Bailey Miller’s new album love is a dying comes from a dark corner of folk music and is draped in minimalism and the possibilities of how sound can transform and enhance the listening experience. Cincinnati-based Bailey Miller is not just a multi-instrumentalist (guitar, piano, banjo, violin, harp) but also an artistic polymath. Her website also shows her photographic skills (portraits, exquisite tintypes, large format), as well as collage, poetry and website design.
The running order of the album is the order in which they were written, and many tracks are first takes so retain a raw quality and honesty that means nothing feels overworked. On the opening track ‘glacier’ you can hear children playing far off in the background and ‘still’ has a blush of road noise peeking through. The chords in ‘glacier’ often steps off the familiar path to disorientating effect; especially in a song about love going cold.
Each song opens a new mood, set by the instrumentation, ‘needs’ has crisp banjo, haunted piano, and pizzicato strings as a crunchy counterpoint to a tremulous vocal line and harmonies, ‘cul-de-sac’ has underwater baritone guitar and rotating acoustic guitar to support a plaintive vocal line, ‘ink’ is pure sound art; a subterranean mulch of sounds and half-heard voices that feel like the field recording of a séance and, at the half way point, ‘goldfinch’ which has Miller acapella against a loop of frogs singing (which is closer to bird song and not the ribbits you’re probably imaging).
‘admirer’ is a painful exercise in self-criticism played out over its seven minutes and it’s followed by the mournful piano and closing lens flare of electronics on ‘hunger’ with its exceptional lyrics: “can someone become so fed up with hunger that they wind up at the beginning crucified with wonder? as their life flashes before them as they become younger can they escape the self-made spell they’re under? as they give back the riches they’ve taken by plunder can they forgive the lighting? forgive the thunder?”. The combination of harp with Miller’s voice on ‘Mirror’ is celestial and the track ‘I am trying’ has those words repeated like a mantra, sounding as much like a plea as someone trying to convince themself that they really are trying.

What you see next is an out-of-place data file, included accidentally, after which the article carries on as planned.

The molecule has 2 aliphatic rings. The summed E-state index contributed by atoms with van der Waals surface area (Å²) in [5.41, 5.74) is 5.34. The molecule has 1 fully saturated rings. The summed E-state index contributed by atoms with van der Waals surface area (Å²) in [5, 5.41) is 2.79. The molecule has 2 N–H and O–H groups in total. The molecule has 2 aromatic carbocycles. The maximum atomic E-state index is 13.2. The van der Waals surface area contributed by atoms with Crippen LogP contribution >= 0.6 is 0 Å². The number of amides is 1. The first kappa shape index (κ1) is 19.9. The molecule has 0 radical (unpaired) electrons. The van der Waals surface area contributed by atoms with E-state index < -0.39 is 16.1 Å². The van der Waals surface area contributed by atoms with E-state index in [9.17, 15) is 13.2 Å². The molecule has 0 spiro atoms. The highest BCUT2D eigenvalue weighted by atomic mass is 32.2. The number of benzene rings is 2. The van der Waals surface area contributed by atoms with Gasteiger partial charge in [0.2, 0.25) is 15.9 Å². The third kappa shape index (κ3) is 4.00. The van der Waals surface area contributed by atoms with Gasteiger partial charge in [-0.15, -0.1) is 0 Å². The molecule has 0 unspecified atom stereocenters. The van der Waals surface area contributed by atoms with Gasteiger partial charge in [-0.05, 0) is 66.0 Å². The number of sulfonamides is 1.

The album has the heft of sorrow and conveys the fragility of both love and self. Love can lift us up, change us, embolden us but also leave us broken, and the two final tracks ‘still’ and ‘love is dying’ expose emotions in the way illustrations in a medical textbook peel back the flesh and show us how things really work. The album crescendos both musically and lyrically with:
“what was joy now we grieve
no meaning left to unweave
we’ll say I love you as we leave
mumbled between dry heaves
cuz love is a dying
love is a dying”
love is a dying is worth repeated listens (with headphones on) to get passed the feeling of a single lightbulb in a bare room and to let the nuance drift in via your subconscious. It is at times beautiful, unnerving (in all the best ways), haunting and often so delicate that you fear if you make a sound, you will scare it away.
Review by Paul F Cook